Again, deciding what you would include in the plan depends very much on its audience. A bank might require more detailed financials, whereas an investor would be looking for key people that will ensure the success of the business. Even applying for local and EU-funded grants require particular information to be included.

Once you provide your plan to the third party, it will probably be read by a number of people –  your business plan is officially under scrutiny. These people will be checking the plan for several criteria, not least, consistency. There is nothing worse when a plan that says one thing on one page and then says the opposite on another.

Another important element that is often sought is data to back up your proposals and arguments. This is where market research really pays off. Put yourself in the third party’s shoes – their investment in you involves a certain level of risk. This business plan is your chance to prove to them that not only is your project worth the risk – it’s got potential to bring in a return too.

When do I know it’s ready?

A business plan is not a static document – as with your business, your plan will evolve over time.

The point of the plan is not so much to instruct as it is to guide. New business opportunities and changing environments will constantly challenge your business, and having a plan will help you make the right decisions at the right time.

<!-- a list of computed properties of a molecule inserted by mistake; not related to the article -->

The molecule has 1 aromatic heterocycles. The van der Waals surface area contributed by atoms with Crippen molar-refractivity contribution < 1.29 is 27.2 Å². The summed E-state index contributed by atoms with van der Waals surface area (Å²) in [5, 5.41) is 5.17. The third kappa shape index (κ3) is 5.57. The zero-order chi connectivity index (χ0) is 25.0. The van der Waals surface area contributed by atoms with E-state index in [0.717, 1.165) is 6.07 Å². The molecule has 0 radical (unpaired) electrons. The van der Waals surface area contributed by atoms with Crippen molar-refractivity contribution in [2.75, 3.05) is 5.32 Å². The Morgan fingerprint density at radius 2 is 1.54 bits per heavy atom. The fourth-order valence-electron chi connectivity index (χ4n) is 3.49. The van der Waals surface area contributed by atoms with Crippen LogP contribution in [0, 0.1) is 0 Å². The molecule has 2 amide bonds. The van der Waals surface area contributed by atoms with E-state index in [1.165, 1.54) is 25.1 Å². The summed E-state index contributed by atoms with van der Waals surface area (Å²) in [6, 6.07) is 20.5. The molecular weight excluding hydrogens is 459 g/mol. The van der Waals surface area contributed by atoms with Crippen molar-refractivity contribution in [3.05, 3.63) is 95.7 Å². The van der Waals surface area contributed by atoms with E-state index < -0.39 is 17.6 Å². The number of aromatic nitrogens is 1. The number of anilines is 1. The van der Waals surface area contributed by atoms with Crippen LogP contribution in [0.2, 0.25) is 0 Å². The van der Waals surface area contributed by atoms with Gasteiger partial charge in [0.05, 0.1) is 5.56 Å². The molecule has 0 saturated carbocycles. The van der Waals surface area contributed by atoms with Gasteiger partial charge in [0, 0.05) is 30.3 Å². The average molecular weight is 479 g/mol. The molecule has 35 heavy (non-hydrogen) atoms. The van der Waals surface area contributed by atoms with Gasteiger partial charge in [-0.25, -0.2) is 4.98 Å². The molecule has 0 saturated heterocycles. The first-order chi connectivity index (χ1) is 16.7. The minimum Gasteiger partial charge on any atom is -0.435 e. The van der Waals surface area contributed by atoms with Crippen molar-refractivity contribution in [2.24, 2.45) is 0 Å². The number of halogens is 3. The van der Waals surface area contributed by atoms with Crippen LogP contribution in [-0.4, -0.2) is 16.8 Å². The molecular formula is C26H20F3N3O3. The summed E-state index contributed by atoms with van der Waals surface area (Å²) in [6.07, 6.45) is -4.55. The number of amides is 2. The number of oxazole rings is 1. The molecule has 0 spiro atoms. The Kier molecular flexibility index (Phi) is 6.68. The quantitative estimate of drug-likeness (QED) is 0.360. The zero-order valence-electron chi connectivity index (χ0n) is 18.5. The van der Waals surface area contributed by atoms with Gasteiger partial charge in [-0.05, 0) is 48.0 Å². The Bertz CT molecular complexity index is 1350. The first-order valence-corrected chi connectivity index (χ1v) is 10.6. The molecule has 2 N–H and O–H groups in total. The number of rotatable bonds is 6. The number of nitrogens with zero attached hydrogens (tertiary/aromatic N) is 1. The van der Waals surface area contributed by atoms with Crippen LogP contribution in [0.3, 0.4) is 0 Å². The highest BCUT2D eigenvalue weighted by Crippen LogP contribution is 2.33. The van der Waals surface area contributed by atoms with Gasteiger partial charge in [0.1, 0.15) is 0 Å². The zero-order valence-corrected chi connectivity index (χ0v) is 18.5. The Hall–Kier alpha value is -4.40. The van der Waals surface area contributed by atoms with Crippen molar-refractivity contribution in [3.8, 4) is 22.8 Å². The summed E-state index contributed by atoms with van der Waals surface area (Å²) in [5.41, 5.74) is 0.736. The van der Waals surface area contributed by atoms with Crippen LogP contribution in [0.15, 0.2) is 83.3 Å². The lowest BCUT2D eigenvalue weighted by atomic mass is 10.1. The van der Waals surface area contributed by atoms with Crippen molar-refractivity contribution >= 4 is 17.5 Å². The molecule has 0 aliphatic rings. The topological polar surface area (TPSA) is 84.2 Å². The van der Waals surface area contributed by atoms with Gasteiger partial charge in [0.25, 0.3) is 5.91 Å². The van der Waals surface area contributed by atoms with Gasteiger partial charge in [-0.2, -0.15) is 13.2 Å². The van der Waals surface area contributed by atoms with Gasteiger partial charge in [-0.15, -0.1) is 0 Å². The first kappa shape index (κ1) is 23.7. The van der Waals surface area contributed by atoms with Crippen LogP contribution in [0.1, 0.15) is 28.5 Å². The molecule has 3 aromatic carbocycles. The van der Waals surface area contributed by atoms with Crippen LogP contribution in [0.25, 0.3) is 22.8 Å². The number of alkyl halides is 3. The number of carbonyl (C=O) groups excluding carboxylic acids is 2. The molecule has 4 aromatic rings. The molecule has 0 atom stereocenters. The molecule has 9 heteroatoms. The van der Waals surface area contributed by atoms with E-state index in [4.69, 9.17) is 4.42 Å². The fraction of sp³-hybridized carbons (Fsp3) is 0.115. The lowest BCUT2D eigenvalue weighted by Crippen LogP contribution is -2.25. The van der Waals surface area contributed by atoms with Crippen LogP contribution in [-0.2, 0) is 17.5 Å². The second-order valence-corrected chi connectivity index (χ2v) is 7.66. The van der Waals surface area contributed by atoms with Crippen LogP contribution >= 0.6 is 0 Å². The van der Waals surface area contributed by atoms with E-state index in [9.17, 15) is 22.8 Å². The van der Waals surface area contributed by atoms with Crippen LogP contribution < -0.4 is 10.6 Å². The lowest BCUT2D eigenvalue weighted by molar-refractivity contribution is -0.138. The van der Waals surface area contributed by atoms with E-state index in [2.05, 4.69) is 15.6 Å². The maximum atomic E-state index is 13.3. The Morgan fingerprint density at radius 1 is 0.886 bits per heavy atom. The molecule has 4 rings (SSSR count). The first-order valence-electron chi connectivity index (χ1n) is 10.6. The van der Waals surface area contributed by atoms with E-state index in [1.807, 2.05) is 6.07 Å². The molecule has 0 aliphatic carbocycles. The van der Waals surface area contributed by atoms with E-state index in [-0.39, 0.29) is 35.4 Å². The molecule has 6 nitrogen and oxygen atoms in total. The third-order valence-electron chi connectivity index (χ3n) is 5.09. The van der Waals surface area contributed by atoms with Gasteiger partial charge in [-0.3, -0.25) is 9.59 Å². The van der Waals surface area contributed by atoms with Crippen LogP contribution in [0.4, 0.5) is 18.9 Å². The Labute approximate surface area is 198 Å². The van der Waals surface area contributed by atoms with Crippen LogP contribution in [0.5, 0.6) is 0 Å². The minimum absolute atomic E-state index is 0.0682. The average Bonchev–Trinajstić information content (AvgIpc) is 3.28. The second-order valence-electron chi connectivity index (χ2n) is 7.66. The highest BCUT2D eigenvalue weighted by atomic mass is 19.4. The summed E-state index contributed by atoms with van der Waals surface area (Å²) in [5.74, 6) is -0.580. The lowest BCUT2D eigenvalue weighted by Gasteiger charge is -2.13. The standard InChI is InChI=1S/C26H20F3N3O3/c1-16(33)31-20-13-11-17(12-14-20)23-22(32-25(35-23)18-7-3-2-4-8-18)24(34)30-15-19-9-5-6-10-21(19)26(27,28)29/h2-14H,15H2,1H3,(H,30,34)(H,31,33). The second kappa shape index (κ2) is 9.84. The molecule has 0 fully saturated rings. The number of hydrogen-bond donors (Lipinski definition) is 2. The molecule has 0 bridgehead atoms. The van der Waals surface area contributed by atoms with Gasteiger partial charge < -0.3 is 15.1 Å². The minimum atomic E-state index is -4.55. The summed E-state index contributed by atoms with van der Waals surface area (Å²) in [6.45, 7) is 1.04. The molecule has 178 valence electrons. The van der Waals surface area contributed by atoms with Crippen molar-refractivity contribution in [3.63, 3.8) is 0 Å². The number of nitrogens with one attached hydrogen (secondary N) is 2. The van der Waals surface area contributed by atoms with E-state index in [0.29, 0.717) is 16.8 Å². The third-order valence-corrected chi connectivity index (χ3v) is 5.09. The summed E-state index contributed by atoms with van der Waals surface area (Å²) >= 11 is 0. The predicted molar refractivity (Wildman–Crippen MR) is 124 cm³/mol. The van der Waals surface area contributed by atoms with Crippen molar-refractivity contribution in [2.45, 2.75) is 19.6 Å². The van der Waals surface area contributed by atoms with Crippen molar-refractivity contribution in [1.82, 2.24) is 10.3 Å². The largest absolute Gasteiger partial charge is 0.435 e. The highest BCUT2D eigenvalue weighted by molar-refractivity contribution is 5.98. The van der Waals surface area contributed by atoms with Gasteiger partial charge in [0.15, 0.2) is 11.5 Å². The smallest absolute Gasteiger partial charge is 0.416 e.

Researching and writing a business plan is a time-consuming effort, especially if you are very busy. NM Group can create your plan and get you funding to cover the majority of the costs. We can also use your business plan to apply for a range of funding opportunities. It’s a win-win!

Get in touch today on [email protected].

5 Reasons Why Investing In Your Staff Makes For Better Business

As a business owner or manager, you’ve probably come to realise that your team is one of the most important resources your company has. Keeping staff content is a challenge in itself, but keeping them motivated is even harder. Various studies have shown that employees are loyal to an employer that empowers them and invests in their development. Money is important as well, certainly, but very often it is further down the list of an employee’s priorities.

One of the best tools to keep motivation high is training. However, as many business owners would agree, training is an expense that doesn’t always fall high on our list of priorities. Fortunately, the Investing in Skills scheme, administered by Jobsplus, can help to significantly reduce the cost of training to all local businesses. Here are just a few reasons why investing in your staff is a smart move:

1. Empower your staff